storage with style.

I’m painting more metal boxes.  It’s so quick and easy, and I love the results.  I picked up a couple of them while thrifting recently.

painted boxes collage

I painted the larger one in Annie Sloan’s Duck Egg, and the smaller in her Florence.

painted boxes 1

Then I doctored them up with some more rub-ons.  The numbers are Tim Holtz, and the faux vintage labels are 7 Gypsies.  I just adore the one I used on the top of the smaller box.

wild cherry box

And I added some pretty October Afternoon scrapbook paper inside.

painted box inside

And the French labels on the bigger box are kind of fab as well.

painted box french label

I doctored up the top of the bigger box also.

painted duck egg box top

I don’t know about you, but I prefer storing things in pretty containers.  These boxes would be perfect for storing all kinds of things; craft supplies, tax records (gack!), your make up, old photos.  Both of these boxes have keys, so you could always lock up your most precious belongings, whatever they might be.

storage with style

Here are some tips for you if you plan to paint some metal boxes of your own.  First of all, sand lightly before you paint.  I know that chalk paint aficionado’s say you don’t have to, but it just takes a minute and it helps remove any residues that might affect the paint.  Next, water your chalk paint down.  Way down.  You won’t get the brush strokes if your paint is really thinned out.  Take a closer look at my photos.  I watered down the Florence, but didn’t water down the Duck Egg.  You can see brush strokes in the Duck Egg, but none in the Florence.  That did mean that I needed two coats of Florence, and only one of Duck Egg, but I think it’s worth it to get rid of those brush strokes.  Especially on metal.  Next time I’ll be sure to water down all of my colors.

I finished by sanding and then adding clear wax.  I followed the clear wax with some dark wax on the smaller box.  Then I added the rub-ons.

Makes for a simple project you can handle in an afternoon.  But if you don’t want to tackle it yourself, these lovely boxes will be available at my sale in June unless someone snaps them up sooner.

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13 thoughts on “storage with style.

    1. Thanks Darrielle! I really prefer using the chalk paint after it has been watered down. It goes on much more smoothly, and of course it also goes further!

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  1. Love them both Linda. I have been in Charleston getting my daughter settled and I painted two pieces of furniture for her while I was there. I have a question about sanding for you. I did not have chalk paint I had Valspar Latex Paint in a satin finish and the finished product feels like sandpaper instead of smooth like satin should. I suspect I should have sanded between coats.😦😦😦 First I sanded using one of those foam sanding blocks, next I had to prime because her cat had scratched the original paint off down to the wood. But I did not sand in between primer and the two top,coats of paint. Any suggestions? Thanks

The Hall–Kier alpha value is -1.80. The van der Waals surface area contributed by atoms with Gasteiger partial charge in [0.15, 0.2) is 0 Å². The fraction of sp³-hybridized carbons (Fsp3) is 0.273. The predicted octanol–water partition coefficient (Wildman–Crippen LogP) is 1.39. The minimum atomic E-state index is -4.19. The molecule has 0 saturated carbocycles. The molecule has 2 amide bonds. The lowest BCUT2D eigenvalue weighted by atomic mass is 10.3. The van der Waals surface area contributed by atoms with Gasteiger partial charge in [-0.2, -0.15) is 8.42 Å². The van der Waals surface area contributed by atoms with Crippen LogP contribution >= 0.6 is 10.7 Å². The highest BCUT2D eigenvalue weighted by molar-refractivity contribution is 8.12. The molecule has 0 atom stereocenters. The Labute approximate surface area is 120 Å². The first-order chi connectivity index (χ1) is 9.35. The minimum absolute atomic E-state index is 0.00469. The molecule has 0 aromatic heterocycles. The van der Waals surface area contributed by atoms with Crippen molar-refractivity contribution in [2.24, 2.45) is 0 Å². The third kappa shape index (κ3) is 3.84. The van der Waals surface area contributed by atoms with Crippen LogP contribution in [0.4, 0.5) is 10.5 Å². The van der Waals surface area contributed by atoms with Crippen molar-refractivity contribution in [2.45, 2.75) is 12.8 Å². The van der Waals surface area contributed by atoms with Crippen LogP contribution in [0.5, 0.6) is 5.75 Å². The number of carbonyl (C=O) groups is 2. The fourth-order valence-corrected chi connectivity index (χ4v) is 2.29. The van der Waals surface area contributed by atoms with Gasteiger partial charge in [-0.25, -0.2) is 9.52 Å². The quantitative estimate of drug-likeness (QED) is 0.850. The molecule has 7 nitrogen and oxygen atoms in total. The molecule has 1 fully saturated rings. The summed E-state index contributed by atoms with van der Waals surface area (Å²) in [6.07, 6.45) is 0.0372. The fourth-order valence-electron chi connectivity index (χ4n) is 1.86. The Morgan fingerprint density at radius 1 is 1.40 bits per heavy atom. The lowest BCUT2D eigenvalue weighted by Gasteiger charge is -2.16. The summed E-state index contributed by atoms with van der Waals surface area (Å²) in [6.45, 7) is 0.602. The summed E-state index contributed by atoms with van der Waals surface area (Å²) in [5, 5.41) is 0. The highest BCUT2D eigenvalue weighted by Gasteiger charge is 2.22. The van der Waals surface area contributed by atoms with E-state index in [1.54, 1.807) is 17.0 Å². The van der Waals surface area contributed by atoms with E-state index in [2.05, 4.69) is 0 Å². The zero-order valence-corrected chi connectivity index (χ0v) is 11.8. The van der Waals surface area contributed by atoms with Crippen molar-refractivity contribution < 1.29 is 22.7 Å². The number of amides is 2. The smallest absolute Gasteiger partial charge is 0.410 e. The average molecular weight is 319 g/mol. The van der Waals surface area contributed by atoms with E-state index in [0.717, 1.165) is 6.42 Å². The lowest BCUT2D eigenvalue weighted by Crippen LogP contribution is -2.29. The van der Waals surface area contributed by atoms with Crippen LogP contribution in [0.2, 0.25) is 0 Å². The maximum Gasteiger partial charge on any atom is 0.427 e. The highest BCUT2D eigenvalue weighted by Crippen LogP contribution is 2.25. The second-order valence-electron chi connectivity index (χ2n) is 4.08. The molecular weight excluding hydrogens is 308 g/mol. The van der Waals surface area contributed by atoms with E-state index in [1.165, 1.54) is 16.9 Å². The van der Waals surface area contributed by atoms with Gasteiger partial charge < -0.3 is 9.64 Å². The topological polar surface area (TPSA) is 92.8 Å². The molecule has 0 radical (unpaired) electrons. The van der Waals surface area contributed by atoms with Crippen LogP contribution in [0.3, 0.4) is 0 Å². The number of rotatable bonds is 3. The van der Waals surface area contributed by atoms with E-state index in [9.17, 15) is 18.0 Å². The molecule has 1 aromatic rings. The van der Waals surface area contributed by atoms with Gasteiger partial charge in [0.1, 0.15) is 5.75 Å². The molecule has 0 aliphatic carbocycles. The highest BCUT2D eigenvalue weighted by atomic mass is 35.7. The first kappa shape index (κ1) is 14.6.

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    1. I wonder if it was the primer that left the surface so rough. Possibly. It’s been so long since I’ve painted with latex that I don’t think I’m qualified to offer any opinion now 😉 Hope you are able to get it corrected. By the way, Valspar’s home office is right here in downtown Minneapolis. And look at this, they have a version of chalk paint now that will be available at Lowe’s.

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    1. Oh, I forget sometimes that not everyone is familiar with some of the scrapbook supply designers. 7 Gypsies mostly makes scrapbook stuff. I am finding it increasingly difficult to get their products though. I used to get it at a local scrapbook store, Archivers, that has since closed all of their brick and mortar stores. I also used to order it online at Two Peas in a Bucket, another scrapbook supplier that has closed its doors. But if you google “7 Gypsies rub-ons” you’ll find some online resources for them.

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